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After his recent session with Upscale C-Suite, Graze founder and CEO, Anthony Fletcher, shares his journey of scaling a UK business internationally and into the US market

Final-Badge-Scalecoach Making the decision to launch into new territories, and take your business international, is the easy part. It is how you get there that often causes the most sleepless nights, as there are numerous different paths you can take.

For graze (Future Fifty company), we only had to look at the size of the US snack market to know that we wanted a piece of it. Our ultimate mission is to be the number one healthy snack brand in the world. America’s snacking and food retail markets are more than eight times the size of the UK’s, and clearly presented the biggest opportunity for us across the world to scale our business. It was important for our growth ambitions to make inroads into this geography, before other competitors beat us to it and got too much of a stranglehold on the market.

But there’s more than one road to Rome. Or in our case, America. There are different ways to get a foothold into an international market, and which determine how much of a local presence you need.

As an online business, founded on the notion of sending our snacks direct to our consumers through the post, theoretically we could have embarked on this journey without leaving English soil. The first baby step could have been distributing from the UK, using our existing manpower and manufacturing resources, without hiring employees or investing in office space abroad. For many tech startups and online businesses, this is often the easiest and most obvious way of going international and scaling your company.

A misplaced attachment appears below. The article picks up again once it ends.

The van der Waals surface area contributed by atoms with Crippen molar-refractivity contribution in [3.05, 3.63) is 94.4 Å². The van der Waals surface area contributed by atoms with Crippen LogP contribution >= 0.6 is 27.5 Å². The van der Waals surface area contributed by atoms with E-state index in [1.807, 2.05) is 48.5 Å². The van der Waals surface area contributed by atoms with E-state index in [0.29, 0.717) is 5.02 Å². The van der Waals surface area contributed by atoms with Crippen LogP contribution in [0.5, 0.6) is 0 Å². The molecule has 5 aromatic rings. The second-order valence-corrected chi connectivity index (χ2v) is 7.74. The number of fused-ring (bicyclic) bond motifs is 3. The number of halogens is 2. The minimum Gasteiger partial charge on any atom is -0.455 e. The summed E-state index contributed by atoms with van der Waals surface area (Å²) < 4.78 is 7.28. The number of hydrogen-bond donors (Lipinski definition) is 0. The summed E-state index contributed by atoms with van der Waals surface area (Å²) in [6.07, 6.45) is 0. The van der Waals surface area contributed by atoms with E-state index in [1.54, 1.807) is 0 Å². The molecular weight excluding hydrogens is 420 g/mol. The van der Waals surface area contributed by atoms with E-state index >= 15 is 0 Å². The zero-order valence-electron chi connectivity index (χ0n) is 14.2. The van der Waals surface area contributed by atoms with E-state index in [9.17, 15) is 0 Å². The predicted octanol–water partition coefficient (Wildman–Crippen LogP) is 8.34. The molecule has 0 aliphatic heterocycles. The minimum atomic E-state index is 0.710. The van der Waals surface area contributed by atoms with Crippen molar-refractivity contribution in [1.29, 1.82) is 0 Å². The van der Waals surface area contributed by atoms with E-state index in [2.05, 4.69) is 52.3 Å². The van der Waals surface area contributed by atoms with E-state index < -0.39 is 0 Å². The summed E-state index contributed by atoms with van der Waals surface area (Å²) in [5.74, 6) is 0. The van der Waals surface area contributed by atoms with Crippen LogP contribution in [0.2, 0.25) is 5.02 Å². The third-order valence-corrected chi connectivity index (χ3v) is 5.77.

However, working with perishable goods like food, this wouldn’t have been a sustainable or realistic model for us long term. We pride ourselves on our service and the freshness of our products, and without boots on the ground in America, we are unlikely to have been as successful as we have been. The quality of our snacks and the speed at which they were delivered to people’s homes and offices would have suffered if we didn’t open up operations in the US itself.

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In our industry, we were also acutely aware that a local presence and native legal team were necessary to ensure we were maintaining the correct compliance with the US authorities and food regulators. Given the discrepancy in legislation and trade standards across different countries, it’s best to rely on natives who know this inside out and can advise on any issues that may need addressing. Competitors can be vocal in exploiting any unintended breaches you make, and it’s not worth the risk.

This also spills over into marketing, with the risk being that your concepts will get lost in translation. The British sense of humour and quirkiness doesn’t always travel well, and to avoid confusion or embarrassment, it’s safer to rely on a local marketing team to reach a new audience. They will understand the demographic you need to reach, and how best to do this, more than you ever could.